Spain1519-1685 and 1690-1821 The royal banner of Castile and León, which comprised two lions and two castles, over a red and white background
France1685-1690 A white flag covered with a pattern of golden fleurs-de-lys.
Mexico1821-1836Almost identical to the current flag of Mexico, it consists of vertical green, white, and red stripes representing religion, independence, and union. In the middle lies an eagle with a serpent in its mouth, standing on a cactus.
Republic of Texas1836-1845The known Lone Star flag with its blue, red, and white colors represents loyalty, bravery, and purity. In addition to a white star lying in the middle of the blue area.
United States of America1845-1861 and 1865-present  The famous 50-star flag.
Confederate States of America1861-1865 Two horizontal red stripes with a white stripe in between. The upper left corner is a circle of stars over a blue canton.
Six Nations That Occupied Texas – Nation/Years/Flag

The Alamo

During the Texas Revolution against Mexico, the soldiers of Texas were stationed at Alamo, determined to regain hold of Texas. They defended the fort against the Mexican troops, which were led by the dictator General Santa Anna.

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The Mexican army surrounded 200 volunteer soldiers and their leaders, William B. Travis and Jim Bowie, inside the fort. Consequently, laying a 13-day siege on Alamo.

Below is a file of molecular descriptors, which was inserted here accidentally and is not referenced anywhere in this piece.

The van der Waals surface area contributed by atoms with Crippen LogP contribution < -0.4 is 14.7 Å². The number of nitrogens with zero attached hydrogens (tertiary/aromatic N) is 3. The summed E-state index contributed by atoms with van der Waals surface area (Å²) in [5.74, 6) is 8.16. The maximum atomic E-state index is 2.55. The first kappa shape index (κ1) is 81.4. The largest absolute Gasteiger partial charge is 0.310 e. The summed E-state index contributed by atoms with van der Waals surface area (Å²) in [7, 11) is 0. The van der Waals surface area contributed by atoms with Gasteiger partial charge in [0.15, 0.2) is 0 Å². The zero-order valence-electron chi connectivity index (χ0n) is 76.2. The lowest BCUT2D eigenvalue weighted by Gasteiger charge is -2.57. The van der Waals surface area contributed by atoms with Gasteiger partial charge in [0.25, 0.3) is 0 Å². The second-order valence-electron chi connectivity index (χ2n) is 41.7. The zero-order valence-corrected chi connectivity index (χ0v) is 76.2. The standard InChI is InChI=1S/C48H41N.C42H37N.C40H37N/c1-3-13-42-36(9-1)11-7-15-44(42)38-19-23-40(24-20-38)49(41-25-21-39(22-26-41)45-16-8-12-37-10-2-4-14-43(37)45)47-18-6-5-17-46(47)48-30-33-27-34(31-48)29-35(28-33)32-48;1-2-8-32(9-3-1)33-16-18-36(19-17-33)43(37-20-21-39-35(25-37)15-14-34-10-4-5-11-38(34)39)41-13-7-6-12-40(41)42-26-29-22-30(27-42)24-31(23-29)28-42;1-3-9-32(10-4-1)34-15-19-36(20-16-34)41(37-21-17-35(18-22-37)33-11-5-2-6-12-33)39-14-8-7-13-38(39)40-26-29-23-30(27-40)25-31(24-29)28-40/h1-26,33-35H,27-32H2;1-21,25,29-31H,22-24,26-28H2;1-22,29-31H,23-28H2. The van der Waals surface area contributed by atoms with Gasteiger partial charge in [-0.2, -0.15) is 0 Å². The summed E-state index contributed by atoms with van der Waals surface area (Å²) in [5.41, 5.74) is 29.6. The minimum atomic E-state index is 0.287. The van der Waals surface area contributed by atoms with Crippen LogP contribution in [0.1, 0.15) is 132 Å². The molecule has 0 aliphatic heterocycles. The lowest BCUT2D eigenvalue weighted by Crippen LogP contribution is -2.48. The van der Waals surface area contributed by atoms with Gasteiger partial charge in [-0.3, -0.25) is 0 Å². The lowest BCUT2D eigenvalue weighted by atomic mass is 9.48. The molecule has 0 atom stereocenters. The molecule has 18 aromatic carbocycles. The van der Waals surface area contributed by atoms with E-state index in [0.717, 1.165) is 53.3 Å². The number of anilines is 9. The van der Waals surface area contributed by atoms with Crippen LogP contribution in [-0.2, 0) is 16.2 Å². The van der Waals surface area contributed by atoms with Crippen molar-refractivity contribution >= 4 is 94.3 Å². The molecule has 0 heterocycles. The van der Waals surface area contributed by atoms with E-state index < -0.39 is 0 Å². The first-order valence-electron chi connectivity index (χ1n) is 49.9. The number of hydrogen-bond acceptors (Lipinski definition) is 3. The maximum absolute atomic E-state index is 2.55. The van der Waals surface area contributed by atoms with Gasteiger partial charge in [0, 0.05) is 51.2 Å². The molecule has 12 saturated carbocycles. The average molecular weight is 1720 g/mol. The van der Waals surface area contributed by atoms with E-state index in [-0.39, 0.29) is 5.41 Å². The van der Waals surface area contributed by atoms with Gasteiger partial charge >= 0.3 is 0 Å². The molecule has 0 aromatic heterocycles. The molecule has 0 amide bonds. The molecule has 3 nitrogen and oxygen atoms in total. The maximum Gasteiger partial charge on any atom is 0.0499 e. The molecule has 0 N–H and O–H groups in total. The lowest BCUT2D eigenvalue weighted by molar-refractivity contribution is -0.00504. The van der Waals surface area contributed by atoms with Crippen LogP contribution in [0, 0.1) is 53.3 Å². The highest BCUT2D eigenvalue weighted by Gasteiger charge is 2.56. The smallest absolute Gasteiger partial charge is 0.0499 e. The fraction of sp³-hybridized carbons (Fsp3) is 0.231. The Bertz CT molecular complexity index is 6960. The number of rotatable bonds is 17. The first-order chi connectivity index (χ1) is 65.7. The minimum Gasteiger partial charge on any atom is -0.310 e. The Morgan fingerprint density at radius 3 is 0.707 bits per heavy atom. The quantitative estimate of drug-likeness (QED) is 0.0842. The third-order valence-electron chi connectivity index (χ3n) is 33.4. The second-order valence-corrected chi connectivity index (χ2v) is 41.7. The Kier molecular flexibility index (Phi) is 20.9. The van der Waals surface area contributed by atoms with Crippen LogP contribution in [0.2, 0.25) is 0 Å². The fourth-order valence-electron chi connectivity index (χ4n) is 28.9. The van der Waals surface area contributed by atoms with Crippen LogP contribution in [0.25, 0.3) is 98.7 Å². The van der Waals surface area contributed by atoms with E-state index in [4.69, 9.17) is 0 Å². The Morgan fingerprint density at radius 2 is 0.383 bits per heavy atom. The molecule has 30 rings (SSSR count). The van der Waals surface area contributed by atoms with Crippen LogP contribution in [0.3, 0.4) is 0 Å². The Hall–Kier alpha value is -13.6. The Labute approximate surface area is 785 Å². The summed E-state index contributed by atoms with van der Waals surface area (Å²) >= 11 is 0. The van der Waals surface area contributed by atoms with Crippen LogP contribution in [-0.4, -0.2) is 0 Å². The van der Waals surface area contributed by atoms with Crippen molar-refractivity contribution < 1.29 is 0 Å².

While under siege, a volunteer smuggled a letter from Travis to “the people of Texas and all America,” calling out for help. “I shall never surrender or retreat,” wrote Travis as a beginning to his inspirational letter, which was printed and distributed all over Texas.

Finally, the volunteers inside the Alamo fort were overpowered by the Mexican army and were defeated in a heroic battle. The Mexican army was then met by the main Texan army and was eventually vanquished.

Fun Facts About Texas

  • Waco Bridge is the first suspension bridge ever built in the US, located in Waco, Texas.
  • The name Texas came from the Caddo Indian word “teycha,” which means friends or allies.
  • Our official state mammal is the Armadillo.
  • If our beloved Texas were a country, it would be the 40th largest country in the world.
  • If Texas had the population density of Newyork, it would fit the entire world population of 7.8 billion.

The Lone Star State FAQ

How long does it take to drive across Texas?

It would take about 13 hours going north to south and 11 hours going east to west.

What are the nicknames for Texas?

Aside from being called the “Lone Star State,” Texas is also called:
1. Jumbo State
2. Beef State
3. Blizzard state
4. Banner state
5. Super-American state

Who are Texians?

It was back when Mexico was encouraging immigration from the US to Texas. Anglo-Americans who came from the US were called Texians.


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Christian Linden Texas View Headshot 3 - Texas View
Author at Texas View | Texas View

Christian Linden is a seasoned writer and contributor at Texas View, specializing in topics that resonate with the Texan community. With over a decade of experience in journalism, Christian brings a wealth of knowledge in local politics, culture, and lifestyle. He holds a Bachelor's degree in Communications from the University of Texas. When he's not writing, Christian enjoys spending weekends traveling across Texas with his family, exploring everything from bustling cities to serene landscapes.